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The Benefits of Folic Acid During Pregnancy

Why is it important, and how much is enough?

by Alison Shely, DNP, FNP-C
5 different types of pills resting in wooden spoons.
Folic acid is a vitamin that’s important for a healthy pregnancy and newborn. This article covers the benefits of folic acid during pregnancy and ways you can get enough in your diet.

You’ll find folic acid listed on the label of almost every prenatal vitamin. Why is this vitamin so important during pregnancy? In this article, we’ll explore some of the reasons why folic acid is essential during pregnancy. We’ll also share information about how to get it and how much you need.

Folic Acid Basics

Folate is a type of B vitamin; specifically, vitamin B9. Folate occurs naturally in many different foods. Folic acid is the man-made form of folate, and is what you'll find in your prenatal vitamins. Folate occurs naturally in many different foods. Both folate and folic acid are effective during pregnancy. Throughout this article, we’ll be using the term “folic acid” to keep things simple.

Everyone needs some folic acid in their bodies. B vitamins are important for healthy bodily functioning. But folic acid is especially important during pregnancy to help prevent neural tube defects (NTDs). NTDs is a general term used to describe problems with the development of the baby’s brain and spine. There has been a lot of high-quality research about the importance of folate during pregnancy to reduce the risk of NTDs.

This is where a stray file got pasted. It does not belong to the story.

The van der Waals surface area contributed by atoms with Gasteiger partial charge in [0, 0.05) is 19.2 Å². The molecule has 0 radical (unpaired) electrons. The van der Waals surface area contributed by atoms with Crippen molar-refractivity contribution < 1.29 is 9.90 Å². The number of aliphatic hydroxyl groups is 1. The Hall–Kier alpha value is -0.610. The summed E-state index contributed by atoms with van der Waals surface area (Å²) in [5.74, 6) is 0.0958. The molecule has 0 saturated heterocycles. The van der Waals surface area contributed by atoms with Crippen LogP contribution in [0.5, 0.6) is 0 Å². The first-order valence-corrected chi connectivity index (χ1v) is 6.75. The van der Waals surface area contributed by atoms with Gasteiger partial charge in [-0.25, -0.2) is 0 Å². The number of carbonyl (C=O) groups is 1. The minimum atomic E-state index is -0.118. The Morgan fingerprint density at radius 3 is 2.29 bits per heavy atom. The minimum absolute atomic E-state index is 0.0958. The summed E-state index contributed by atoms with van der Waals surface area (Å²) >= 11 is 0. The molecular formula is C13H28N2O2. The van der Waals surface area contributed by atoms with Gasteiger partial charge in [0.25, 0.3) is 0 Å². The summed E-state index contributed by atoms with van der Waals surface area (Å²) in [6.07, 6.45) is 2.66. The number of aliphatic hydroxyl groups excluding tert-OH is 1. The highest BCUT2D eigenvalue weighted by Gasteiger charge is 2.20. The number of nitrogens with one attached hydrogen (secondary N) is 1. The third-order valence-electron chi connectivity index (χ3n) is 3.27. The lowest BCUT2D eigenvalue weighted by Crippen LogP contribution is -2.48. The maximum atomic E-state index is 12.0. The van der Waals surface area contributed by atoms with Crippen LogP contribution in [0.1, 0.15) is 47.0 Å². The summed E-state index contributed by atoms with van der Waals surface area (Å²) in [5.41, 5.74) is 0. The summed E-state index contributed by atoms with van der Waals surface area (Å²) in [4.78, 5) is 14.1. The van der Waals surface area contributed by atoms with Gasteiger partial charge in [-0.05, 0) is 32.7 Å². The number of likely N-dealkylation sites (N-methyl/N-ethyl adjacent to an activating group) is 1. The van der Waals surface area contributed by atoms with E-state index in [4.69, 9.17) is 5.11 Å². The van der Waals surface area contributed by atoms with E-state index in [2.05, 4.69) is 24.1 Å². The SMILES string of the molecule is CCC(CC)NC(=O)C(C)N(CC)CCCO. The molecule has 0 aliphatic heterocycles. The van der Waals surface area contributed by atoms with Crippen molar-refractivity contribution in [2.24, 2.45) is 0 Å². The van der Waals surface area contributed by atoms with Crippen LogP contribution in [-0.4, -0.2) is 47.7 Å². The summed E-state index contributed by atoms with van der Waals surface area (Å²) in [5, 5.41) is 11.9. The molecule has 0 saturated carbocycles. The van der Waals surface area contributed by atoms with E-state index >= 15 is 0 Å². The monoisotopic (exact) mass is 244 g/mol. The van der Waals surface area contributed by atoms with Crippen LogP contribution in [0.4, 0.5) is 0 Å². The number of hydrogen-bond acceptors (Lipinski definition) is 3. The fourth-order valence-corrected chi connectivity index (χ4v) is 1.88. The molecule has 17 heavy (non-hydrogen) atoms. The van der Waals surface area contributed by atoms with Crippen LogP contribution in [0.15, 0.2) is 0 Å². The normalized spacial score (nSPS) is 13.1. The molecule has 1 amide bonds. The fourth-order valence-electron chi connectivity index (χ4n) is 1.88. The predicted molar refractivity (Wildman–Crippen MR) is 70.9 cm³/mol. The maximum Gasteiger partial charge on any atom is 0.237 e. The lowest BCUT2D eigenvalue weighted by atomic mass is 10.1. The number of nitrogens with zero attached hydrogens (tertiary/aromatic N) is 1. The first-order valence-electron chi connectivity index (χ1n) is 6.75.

What is an NTD?

An NTD happens when the brain and spine do not form properly. The most common types of NTDs are spina bifida and anencephaly. There are other, less common, types of NTDs. NTDs can range from minor to severe. Many require surgery after birth.

Folic acid will not prevent NTDs from happening 100% of the time. However, regular levels of folate reduce the rate of NTDs by over 50%. Using folic acid to reduce the risk of NTDs is simple and noninvasive. That’s why folic acid is recommended for all pregnant people in the U.S.

Sources of Folic Acid

Prenatal vitamins are a great source of folic acid, but they aren’t the only place you can get it. Many foods, such as cereal, breads, and other packaged grains, have folic acid added to them. Folic acid is typically well-absorbed by the digestive system, which is one of the reasons it is added to many packaged foods to raise the nutritional value. This can make it easier to get enough folic acid if you’re having nausea and problems eating certain foods where folate occurs naturally.

Like all vitamins, folate also exists in many different raw foods. Certain types of fruits and vegetables and some sources of protein, such as eggs and peanuts, have higher levels of folate.

Folate levels are quite high in these foods: 

  • Protein: beef liver, eggs, beans, peanuts, milk
  • Vegetables: leafy vegetables, peas, avocados, tomato juice, broccoli, asparagus
  • Fruits: cantaloupe, bananas, papaya, orange juice
  • Grains: cereals, white and whole wheat breads, rice

Studies show that current levels of folic acid added to foods may be enough to prevent certain NTDs. However, the U.S. Preventive Services Task Force still recommends taking extra folic acid during pregnancy. It’s a good idea to get a combination of both folate through foods and folic acid through vitamins or additives in food.